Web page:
A continuing frequent question from public companies is how a board should be constituted to oversee cybersecurity. Many public companies foist this additional burden on the audit committee. Those large enough to have a risk committee frequently allocate it there. A corollary question then becomes what qualifications do one or more directors need to have to oversee such risk.
Much of this analysis would seem apt for individual state law which, for the majority of corporations, means fiduciary duties in Delaware. The business judgment rule requires an absence of conflicts (presumably not really applicable in this context) and due care by a board. Plaintiffs firms—ever eager to seize upon a new potential litigation entry point—have been relatively unsuccessful in asserting breach of fiduciary duty claims against boards. The seminal case to date, against Wyndham Hotels, was unsuccessful. Despite multiple separate data breaches, the district court in the case found that Wyndham’s directors had been regularly briefed on cyber-risk and had exercised their fiduciary responsibilities.
Not one to let a good opportunity to muddle an issue pass it by, Congress waded into this debate in late 2015 with the introduction of a bill from Senators Jack Reed and Susan Collins titled the “Cybersecurity Disclosure Act of 2015.” If enacted the bill would, within 360 days of becoming law, require public companies to:
- Disclose whether any of their directors had cybersecurity “expertise or experience”; and
- If no such directors qualified, what efforts the Nominating Committee had undertaken to remedy such absence.
The definition of “expertise or experience” would be designated by the SEC in consultation with the bureaucracy at the National Institute for Standards and Technology (NIST), which promulgates the U.S. Government’s protocols on cybersecurity.
Like many government interventions, the bill is well-intentioned but misplaced as follows:
- The bill references NIST relying on, “…professional qualifications to administer information security program functions or experience detecting, preventing, mitigating, or addressing cybersecurity threats…” A few directors—particularly of technology companies—who are professors or computer scientists or the like may qualify based on their profession. However, many competent directors who are astute business managers may lack such obvious credentials. The bill threatens to force boards to dilute business expertise of a board with members who either have gone through bureaucratic hoops—or force members to be washed quickly through a cottage industry in purported cyber-programs.
- While bill proponents may note that it is a “disclosure only” requirement, the onus of additional government regulation is clear. And while proponents may also draw an analogy to the financial expert requirement under Sarbanes-Oxley—the analogy is flawed. GAAP is the language of any corporation—a complex body of specific rules where interpretation is the key. Cyber-security is highly evolving, fluid and differs vastly from one company to another. While the NIST protocols are rough guidelines, they are simply not a technical body of regulation or operational language as is the case with GAAP. Further, risk profiles and substance differs drastically: A consumer payments company has very different risk issues from a business-to-business equipment supplier. Mandating some government-blessed background offers the precision of a butter knife approach—not a scalpel.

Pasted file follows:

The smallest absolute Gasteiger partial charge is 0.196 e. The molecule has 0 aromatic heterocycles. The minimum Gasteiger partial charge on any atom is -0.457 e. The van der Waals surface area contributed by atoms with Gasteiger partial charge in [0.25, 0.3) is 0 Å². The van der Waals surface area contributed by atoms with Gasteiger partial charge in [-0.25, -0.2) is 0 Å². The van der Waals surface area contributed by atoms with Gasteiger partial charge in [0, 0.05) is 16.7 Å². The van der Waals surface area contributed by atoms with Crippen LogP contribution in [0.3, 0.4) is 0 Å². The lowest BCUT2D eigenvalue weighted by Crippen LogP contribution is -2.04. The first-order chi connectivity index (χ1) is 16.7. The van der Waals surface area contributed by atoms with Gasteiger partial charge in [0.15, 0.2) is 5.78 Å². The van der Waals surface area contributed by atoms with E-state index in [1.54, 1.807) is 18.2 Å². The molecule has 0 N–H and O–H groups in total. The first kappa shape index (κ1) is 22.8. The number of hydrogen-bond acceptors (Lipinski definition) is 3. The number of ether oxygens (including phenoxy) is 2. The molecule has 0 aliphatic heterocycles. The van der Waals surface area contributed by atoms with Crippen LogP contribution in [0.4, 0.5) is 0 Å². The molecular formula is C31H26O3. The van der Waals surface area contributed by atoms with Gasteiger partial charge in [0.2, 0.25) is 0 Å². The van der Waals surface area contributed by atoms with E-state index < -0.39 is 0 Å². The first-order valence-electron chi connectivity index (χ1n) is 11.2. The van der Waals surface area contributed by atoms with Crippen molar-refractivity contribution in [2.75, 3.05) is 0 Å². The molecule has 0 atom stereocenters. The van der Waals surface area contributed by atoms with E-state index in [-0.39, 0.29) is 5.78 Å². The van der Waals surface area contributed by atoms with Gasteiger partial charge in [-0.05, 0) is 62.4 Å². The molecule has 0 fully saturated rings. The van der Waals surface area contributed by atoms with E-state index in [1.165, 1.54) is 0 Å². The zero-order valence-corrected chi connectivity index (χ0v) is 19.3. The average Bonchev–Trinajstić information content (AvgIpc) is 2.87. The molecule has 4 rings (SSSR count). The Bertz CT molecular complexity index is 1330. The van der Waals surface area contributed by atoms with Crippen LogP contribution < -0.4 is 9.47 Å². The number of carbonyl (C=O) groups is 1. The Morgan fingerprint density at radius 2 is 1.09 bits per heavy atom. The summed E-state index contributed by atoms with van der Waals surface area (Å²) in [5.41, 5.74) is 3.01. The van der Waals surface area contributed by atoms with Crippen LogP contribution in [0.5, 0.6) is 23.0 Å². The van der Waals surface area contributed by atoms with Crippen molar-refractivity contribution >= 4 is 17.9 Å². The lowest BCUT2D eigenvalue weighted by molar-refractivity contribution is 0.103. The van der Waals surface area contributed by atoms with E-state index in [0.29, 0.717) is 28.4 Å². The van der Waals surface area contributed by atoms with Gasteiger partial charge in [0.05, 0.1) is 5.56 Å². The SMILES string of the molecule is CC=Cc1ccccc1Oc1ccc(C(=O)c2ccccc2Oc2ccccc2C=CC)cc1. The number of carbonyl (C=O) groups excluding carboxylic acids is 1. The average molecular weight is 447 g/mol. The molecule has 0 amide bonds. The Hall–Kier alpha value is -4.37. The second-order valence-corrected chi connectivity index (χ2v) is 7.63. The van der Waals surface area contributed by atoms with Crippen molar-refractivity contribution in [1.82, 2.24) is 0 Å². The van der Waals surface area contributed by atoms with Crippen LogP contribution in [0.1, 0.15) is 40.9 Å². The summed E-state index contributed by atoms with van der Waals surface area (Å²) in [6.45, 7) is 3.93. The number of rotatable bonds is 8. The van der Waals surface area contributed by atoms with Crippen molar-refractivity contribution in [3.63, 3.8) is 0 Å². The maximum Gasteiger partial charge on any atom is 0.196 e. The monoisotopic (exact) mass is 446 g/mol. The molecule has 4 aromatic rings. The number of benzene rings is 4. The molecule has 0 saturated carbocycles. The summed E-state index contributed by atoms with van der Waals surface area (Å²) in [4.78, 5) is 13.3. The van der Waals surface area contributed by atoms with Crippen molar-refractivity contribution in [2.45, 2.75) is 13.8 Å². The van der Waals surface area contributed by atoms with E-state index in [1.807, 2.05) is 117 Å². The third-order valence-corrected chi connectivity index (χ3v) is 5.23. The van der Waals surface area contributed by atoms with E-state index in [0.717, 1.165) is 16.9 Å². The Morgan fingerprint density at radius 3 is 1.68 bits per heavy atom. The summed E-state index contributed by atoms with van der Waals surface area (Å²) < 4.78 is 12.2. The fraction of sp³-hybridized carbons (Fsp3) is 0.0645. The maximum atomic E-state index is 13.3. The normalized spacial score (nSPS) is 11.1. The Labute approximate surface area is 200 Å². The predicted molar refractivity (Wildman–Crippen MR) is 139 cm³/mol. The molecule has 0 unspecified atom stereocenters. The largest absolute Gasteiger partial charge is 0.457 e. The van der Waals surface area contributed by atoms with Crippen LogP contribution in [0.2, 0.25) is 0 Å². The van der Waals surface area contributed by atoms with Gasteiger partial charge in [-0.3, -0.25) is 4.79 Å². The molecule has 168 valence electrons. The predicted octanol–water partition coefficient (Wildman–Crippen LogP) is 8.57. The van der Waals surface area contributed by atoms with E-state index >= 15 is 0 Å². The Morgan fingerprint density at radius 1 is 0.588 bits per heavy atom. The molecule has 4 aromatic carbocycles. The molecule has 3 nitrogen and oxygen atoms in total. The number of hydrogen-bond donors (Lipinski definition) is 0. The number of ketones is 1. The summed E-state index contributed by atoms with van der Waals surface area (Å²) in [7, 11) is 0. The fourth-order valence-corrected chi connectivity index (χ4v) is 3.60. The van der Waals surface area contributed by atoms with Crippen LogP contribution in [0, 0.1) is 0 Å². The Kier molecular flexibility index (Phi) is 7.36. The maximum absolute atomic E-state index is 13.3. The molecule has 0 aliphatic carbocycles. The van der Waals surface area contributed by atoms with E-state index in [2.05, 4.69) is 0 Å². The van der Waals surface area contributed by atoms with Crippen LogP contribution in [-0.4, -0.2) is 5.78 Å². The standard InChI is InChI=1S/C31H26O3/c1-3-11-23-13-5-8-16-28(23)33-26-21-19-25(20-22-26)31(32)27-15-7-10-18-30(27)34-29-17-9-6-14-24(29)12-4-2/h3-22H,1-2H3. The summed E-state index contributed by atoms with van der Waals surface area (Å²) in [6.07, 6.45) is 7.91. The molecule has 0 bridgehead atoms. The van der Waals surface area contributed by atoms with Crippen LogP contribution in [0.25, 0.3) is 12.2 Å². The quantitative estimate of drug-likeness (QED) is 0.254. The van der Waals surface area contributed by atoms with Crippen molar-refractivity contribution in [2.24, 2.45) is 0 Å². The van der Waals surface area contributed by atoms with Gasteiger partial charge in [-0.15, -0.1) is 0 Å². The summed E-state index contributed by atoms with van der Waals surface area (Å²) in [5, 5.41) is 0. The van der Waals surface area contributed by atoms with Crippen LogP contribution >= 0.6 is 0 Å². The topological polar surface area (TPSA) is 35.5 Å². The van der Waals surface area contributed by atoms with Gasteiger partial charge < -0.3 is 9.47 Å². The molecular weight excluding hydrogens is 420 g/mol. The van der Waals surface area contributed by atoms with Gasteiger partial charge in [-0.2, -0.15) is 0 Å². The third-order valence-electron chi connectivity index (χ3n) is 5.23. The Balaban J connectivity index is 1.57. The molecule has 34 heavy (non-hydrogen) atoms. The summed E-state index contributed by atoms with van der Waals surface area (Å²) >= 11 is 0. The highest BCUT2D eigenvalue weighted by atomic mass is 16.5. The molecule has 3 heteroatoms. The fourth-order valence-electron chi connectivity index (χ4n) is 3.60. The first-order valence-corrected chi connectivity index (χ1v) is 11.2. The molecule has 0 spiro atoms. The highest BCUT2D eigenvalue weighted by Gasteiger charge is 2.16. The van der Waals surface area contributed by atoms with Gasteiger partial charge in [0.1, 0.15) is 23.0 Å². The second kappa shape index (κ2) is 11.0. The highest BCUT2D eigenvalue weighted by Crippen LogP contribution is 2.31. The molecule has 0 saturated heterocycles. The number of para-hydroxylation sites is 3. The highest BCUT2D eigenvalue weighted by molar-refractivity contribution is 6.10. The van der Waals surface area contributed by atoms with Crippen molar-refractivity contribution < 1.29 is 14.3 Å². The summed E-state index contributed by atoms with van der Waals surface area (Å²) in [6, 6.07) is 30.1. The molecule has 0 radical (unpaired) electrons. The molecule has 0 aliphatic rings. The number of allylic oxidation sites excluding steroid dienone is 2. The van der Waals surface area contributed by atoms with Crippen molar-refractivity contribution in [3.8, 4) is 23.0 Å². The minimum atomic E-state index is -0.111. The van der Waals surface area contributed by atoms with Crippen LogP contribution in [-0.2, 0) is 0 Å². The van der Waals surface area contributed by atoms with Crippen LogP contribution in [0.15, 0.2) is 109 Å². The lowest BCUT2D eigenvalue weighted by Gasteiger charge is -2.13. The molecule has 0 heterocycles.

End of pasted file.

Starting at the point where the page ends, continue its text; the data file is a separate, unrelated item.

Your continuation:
- Private rights of action, and thus plaintiffs’ law firms are an excellent counterbalance and arguably more effective than any government decree. Corporations face massive liability, whether in direct damages or derivative actions, if they get it wrong.
A few salient points of best practice:
- Time is the number one factor in assessing any strategic implication of a company. In a world when directors average eight (or so) days a year at in-person meetings—notwithstanding telephonic committee meetings—carving out sufficient calm, thorough time to actually delve substantively on a continuing basis into an issue is difficult but necessary.
- A best functioning board is an inquisitive, active board. Relying on a management dog-and-pony show schedule of any presentation is unlikely to yield best results. Board members should not hesitate to immediately and frequently interject with tactful questions. That does not mean the board has to contentiously cross-examine presenters—but savvy board members will intuitively nudge rather than excoriate management. A highly intelligent board member with specific relevant industry expertise is worth more than a government-mandated security course.
- Balancing workload. It is not clear that the Audit Committee is the best place for cyber-risk. Those companies that have risk committees would seem to devote additional time to other risks as well—without impinging on the important work of the audit committee.
- Policies and architecture. A board need not be nuanced in highly technical issues to understand the importance of organizational roles. Does the company have an independent voice, such as a Chief Information Security Officer (CISO) who can dissent from I.T. and report directly to the head of a committee (or at least a CFO or CEO)? Does the company have an incident response plan tailored to the company—and has it been through table-top simulated exercises with after-action reports?
- Rely on your inside and external teams. In any technical subject, it matters to have both the right teams and the right structural checks-and-balances. Competition both internally and with more than one external advisory firm is wonderful at motivating behavior. At the risk of self-interest, boards should not hesitate to independently engage outside experts, both at a technical and governance level. Even if these teams are sporadically consulted, retention also assures familiarity and response time if a crisis breaks out.